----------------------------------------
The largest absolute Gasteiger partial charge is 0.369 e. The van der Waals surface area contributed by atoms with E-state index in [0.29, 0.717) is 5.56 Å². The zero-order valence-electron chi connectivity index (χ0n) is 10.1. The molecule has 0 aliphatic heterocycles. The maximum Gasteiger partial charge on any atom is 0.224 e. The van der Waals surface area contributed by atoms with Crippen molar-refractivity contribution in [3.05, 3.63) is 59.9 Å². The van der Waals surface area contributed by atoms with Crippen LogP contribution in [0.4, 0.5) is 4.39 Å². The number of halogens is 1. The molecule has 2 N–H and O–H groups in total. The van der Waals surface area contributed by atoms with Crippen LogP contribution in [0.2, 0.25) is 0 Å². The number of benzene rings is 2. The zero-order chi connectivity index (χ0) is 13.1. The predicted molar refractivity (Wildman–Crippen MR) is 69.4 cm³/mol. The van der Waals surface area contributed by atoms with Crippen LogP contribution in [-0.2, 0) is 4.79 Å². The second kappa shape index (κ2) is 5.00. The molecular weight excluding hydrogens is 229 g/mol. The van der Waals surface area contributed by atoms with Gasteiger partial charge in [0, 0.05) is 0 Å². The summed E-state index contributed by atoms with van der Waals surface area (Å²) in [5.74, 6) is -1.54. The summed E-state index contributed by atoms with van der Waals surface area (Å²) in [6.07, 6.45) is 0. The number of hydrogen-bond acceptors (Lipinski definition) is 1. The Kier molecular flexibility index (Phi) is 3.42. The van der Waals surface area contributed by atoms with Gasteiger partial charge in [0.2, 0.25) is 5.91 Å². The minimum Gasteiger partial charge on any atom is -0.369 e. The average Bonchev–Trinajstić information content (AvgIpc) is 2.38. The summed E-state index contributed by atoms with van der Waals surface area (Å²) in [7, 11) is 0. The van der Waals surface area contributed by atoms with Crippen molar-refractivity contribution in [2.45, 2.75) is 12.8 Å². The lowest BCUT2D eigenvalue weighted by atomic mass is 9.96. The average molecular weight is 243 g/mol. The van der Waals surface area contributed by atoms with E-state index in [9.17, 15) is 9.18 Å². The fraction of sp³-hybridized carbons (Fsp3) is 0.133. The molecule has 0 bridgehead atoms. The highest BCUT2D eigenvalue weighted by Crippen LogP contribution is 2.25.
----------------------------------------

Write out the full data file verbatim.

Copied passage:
The largest absolute Gasteiger partial charge is 0.369 e. The van der Waals surface area contributed by atoms with E-state index in [0.29, 0.717) is 5.56 Å². The zero-order valence-electron chi connectivity index (χ0n) is 10.1. The molecule has 0 aliphatic heterocycles. The maximum Gasteiger partial charge on any atom is 0.224 e. The van der Waals surface area contributed by atoms with Crippen molar-refractivity contribution in [3.05, 3.63) is 59.9 Å². The van der Waals surface area contributed by atoms with Crippen LogP contribution in [0.4, 0.5) is 4.39 Å². The number of halogens is 1. The molecule has 2 N–H and O–H groups in total. The van der Waals surface area contributed by atoms with Crippen LogP contribution in [0.2, 0.25) is 0 Å². The number of benzene rings is 2. The zero-order chi connectivity index (χ0) is 13.1. The predicted molar refractivity (Wildman–Crippen MR) is 69.4 cm³/mol. The van der Waals surface area contributed by atoms with Crippen LogP contribution in [-0.2, 0) is 4.79 Å². The second kappa shape index (κ2) is 5.00. The molecular weight excluding hydrogens is 229 g/mol. The van der Waals surface area contributed by atoms with Gasteiger partial charge in [0, 0.05) is 0 Å². The summed E-state index contributed by atoms with van der Waals surface area (Å²) in [5.74, 6) is -1.54. The summed E-state index contributed by atoms with van der Waals surface area (Å²) in [6.07, 6.45) is 0. The number of hydrogen-bond acceptors (Lipinski definition) is 1. The Kier molecular flexibility index (Phi) is 3.42. The van der Waals surface area contributed by atoms with Gasteiger partial charge in [0.2, 0.25) is 5.91 Å². The minimum Gasteiger partial charge on any atom is -0.369 e. The average Bonchev–Trinajstić information content (AvgIpc) is 2.38. The summed E-state index contributed by atoms with van der Waals surface area (Å²) in [7, 11) is 0. The van der Waals surface area contributed by atoms with Crippen molar-refractivity contribution in [2.45, 2.75) is 12.8 Å². The lowest BCUT2D eigenvalue weighted by atomic mass is 9.96. The average molecular weight is 243 g/mol. The van der Waals surface area contributed by atoms with E-state index in [9.17, 15) is 9.18 Å². The fraction of sp³-hybridized carbons (Fsp3) is 0.133. The molecule has 0 bridgehead atoms. The highest BCUT2D eigenvalue weighted by Crippen LogP contribution is 2.25.